Institutional abuse is often a different matter altogether. The regime in a home where abuse is occurring may 'go under the radar' until such time as clear evidence emerges or a whistle-blower alerts the authorities. Commissioners may well be in ignorance of concerns about the standards of care until notified at an advanced stage by CQC.
- Concerns about institutional abuse may come to light in a number of ways:
- adult safeguarding units may note patterns of abuse from reporting data
- staff undertaking placement reviews
- contract monitoring arrangements
- health care professionals attending to residents
- family or friends
- NHS Serious Untoward Incident reviews concerning people receiving NHS funded care.
- Agreements between key agencies on information sharing and communication must be in place in order to deal effectively with accumulating concerns relating to the operation of, or quality of care provided in, a registered care home.
- In all instances where abuse is suspected, following initial enquiries, safeguarding protocols and the relevant information sharing arrangements should be followed.
- Commissioning arrangements should be used to reduce the risk of abuse - for example, use of person-centred contracts, placement monitoring and review.
- Mechanisms need to be established to link information from different sources (e.g. care managers, CQC, complaints officers, contract monitoring functions, primary and secondary care staff) with agreed information exchange protocols.
See examples and tips for more information.
Adult safeguarding procedures should include procedures for detecting and responding to suspected abuse within care home settings.
Examples and tips
Examples of what others are doing plus materials they have developed and useful tips.
Tools and checklists
Key points from policy and research
A 2006 report by Age Concern - 'Rights for real - older people and human rights' shows how the Human Rights Act (HRA)1998 provides the principles, practice and policy to safeguard older people and ensure they have good quality services from a range of providers. The report also highlights risk areas where older people may not be covered under human rights legislation, such as privately self-funded clients and people managing their own care arrangements.
Exploration of the changes needed by public services to meet the independence and wellbeing of older people and support to carers, considering the various strategic alliances that need to be formed across health and social care (Audit Commission 2004).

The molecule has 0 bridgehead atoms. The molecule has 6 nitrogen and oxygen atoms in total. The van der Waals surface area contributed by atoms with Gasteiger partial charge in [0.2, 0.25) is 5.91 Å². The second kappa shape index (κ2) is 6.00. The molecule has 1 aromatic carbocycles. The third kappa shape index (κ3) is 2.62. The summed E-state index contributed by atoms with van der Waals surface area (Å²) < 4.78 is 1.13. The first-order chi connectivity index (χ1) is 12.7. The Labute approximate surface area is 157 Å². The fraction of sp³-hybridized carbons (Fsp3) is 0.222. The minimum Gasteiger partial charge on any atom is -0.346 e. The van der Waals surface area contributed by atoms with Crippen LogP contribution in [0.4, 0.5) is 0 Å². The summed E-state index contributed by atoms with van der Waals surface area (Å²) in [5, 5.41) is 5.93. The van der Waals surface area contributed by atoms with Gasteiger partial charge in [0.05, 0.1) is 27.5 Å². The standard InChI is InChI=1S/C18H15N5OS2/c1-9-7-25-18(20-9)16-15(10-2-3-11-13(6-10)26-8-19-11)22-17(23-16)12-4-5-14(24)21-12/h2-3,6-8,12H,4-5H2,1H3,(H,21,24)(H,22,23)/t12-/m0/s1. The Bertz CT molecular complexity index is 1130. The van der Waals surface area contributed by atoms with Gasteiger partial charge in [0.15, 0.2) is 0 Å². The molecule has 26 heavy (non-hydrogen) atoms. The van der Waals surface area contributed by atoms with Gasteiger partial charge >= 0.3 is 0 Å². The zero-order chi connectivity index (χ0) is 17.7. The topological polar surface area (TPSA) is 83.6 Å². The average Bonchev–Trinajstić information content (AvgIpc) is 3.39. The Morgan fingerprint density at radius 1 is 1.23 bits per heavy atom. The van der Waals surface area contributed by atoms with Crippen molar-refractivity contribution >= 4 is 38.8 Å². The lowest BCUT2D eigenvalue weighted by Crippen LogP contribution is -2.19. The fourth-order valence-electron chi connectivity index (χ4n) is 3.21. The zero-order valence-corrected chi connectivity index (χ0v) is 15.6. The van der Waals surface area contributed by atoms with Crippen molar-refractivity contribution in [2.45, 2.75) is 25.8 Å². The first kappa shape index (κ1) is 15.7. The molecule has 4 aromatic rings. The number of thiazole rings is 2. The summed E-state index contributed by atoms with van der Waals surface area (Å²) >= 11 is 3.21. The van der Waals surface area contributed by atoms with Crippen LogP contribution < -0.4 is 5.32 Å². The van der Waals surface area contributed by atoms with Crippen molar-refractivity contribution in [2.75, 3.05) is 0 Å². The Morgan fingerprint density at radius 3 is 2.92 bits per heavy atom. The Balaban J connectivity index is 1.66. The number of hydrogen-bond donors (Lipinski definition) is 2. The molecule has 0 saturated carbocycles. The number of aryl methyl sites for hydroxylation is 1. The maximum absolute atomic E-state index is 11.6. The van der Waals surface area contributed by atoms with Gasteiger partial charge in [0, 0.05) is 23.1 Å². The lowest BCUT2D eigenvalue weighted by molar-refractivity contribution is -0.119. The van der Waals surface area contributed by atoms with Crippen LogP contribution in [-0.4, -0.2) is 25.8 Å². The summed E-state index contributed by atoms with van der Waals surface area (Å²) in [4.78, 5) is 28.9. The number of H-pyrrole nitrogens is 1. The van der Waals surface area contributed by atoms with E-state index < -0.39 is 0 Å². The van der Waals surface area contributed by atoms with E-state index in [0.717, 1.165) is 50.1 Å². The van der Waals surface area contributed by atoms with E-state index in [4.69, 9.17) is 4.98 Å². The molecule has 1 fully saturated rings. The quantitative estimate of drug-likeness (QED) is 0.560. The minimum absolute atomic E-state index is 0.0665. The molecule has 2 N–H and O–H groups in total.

Research into the protection of service users who are receiving care from non-public organisations offers guidance on contracting for services in light of the HRA 1998 (Department for Communities and Local Government 2005).
For those in local government involved in asset transfer to the community sector, a practical guide on how risk can be managed and minimised, drawing on successful case studies and examples, is available. Whilst concentrating on cashable and tangible resources, there is evidence that a smooth transfer can be facilitated for the benefit of all affected (Department for Communities and Local Government 2008).
The personalisation agenda set out by the Department of Health in 'Putting people first' defines the market and consequent contractual relationships in a more personalised approach to care provision (Department of Health, 2008).
The work of the My Home Life team sets out those elements of care that are the cornerstone of quality of life for residents and maps out service specifications for both providers and commissioners, My Home Life website.
Where market failure is due to lowered income streams through lower occupancy levels or low prices, providers and commissioners may consider using a toolkit designed for professionals involved in negotiating care home fees (Joseph Rowntree Foundation 2008).
Earlier work on a similar theme was issued as 'Guidance on unfair terms in care home contracts', Office of Fair Trading 2003.
What the regulator says
In the event of threatened or imminent emergency closure, commissioners should make contact with the Care Quality Commission (CQC) at the earliest opportunity. CQC will provide information under its information-sharing protocols indicating any action which it is taking